By Itohan Abara-Laserian
Lagos – Mr Johnson Chukwu of Cowry Asset Management Ltd., on Monday said that the reduction in Automated Teller Machine (ATM) charges directive by the Central Bank of Nigeria (CBN) which comes into effect on Jan. 1, next year, would ease financial burden on the banking public.
Chukwu, Cowry Asset Management’s Managing Director, made the assertion while speaking with the News Agency of Nigeria (NAN) in Lagos on the CBN’s Dec. 22 announcement to reduce the withdrawal fee charged for using other bank’s ATMs to N35 from N65.
According to Chukwu, it is a step to push and enhance financial inclusion in the sector.
“So, any policy that reduces the cost of bank transactions or any dealings through the bank will have positive effect of pushing and enhancing financial inclusion. The simple reason is that anybody who experiences reduced transaction burden in the bank, will not want to leave the banking system.
“As we know, customers have faced charade of cost pressures in carrying transactions in the bank, we recently had an increase in the value of transactions associated with stamp duties when the CBN insisted that any transaction above N1,000 would attract a stamp duty.
“We now have a Finance Bill that has been passed into law and with that bill, it also specifies that the online transaction will now be subject to stamp duties and Value Added Tax (VAT).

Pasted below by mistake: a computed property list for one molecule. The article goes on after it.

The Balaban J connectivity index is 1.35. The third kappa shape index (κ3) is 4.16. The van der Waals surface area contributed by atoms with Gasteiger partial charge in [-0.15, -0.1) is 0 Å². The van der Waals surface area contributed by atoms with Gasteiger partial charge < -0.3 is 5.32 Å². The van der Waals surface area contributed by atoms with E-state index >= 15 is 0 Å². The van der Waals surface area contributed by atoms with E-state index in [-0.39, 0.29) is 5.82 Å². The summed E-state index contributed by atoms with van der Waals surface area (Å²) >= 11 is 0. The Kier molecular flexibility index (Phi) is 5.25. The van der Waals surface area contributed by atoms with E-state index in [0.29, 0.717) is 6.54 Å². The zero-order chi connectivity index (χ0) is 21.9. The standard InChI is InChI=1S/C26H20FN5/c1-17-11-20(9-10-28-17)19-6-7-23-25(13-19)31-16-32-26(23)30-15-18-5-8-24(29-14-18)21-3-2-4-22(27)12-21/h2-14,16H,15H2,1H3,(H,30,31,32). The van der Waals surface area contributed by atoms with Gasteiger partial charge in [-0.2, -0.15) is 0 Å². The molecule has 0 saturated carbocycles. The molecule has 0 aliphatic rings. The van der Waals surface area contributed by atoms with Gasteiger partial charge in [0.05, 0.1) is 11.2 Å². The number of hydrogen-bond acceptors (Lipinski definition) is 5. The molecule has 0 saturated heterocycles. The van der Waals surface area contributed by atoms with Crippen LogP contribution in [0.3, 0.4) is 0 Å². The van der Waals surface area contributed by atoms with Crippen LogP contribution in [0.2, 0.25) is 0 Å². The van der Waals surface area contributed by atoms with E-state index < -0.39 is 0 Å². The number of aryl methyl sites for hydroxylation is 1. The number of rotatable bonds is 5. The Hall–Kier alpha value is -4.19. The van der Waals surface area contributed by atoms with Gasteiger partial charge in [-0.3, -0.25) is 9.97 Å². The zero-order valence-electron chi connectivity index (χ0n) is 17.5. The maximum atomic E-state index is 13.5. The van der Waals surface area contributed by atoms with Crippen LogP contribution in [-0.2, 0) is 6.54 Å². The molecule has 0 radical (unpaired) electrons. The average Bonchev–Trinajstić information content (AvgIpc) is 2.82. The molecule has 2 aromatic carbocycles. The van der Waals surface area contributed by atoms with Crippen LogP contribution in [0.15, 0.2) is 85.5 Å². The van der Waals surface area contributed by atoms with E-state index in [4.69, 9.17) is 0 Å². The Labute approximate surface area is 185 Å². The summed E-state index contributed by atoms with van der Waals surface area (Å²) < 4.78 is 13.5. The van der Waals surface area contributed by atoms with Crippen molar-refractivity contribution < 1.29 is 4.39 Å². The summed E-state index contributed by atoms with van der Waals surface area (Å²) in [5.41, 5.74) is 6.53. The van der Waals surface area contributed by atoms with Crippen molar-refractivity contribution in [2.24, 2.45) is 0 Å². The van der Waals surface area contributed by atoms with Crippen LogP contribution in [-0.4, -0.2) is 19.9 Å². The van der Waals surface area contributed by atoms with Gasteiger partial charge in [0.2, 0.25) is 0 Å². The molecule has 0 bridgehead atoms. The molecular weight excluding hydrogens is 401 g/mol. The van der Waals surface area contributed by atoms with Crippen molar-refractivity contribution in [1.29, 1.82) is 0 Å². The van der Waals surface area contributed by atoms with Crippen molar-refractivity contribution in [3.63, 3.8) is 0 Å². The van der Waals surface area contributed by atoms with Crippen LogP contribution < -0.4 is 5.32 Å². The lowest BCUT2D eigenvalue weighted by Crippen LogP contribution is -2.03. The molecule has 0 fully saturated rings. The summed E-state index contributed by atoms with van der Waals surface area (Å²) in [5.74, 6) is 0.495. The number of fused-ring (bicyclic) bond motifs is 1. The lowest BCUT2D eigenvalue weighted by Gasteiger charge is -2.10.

“So, with that, the banking public will really have it though, hence, this reduction is particularly on ATM charges on withdrawals after third time from other bank ATM’s from N65 to N25,’’ he said.
Chukwu said that the policies would the cushion the effects on charges that the banking customers have to bear during transactions in the bank.
According to him, the new directive which is intended to give incentives to the banking consumers will benefit mostly the banking public than the bank or the government.
He said, “The reduction is intended to give incentives to the customers, like I said, the banking customers have had to carry a lot of cost burden which was not necessarily benefiting the banks but the government, so it should be a relieve for the customers rather than the banks.”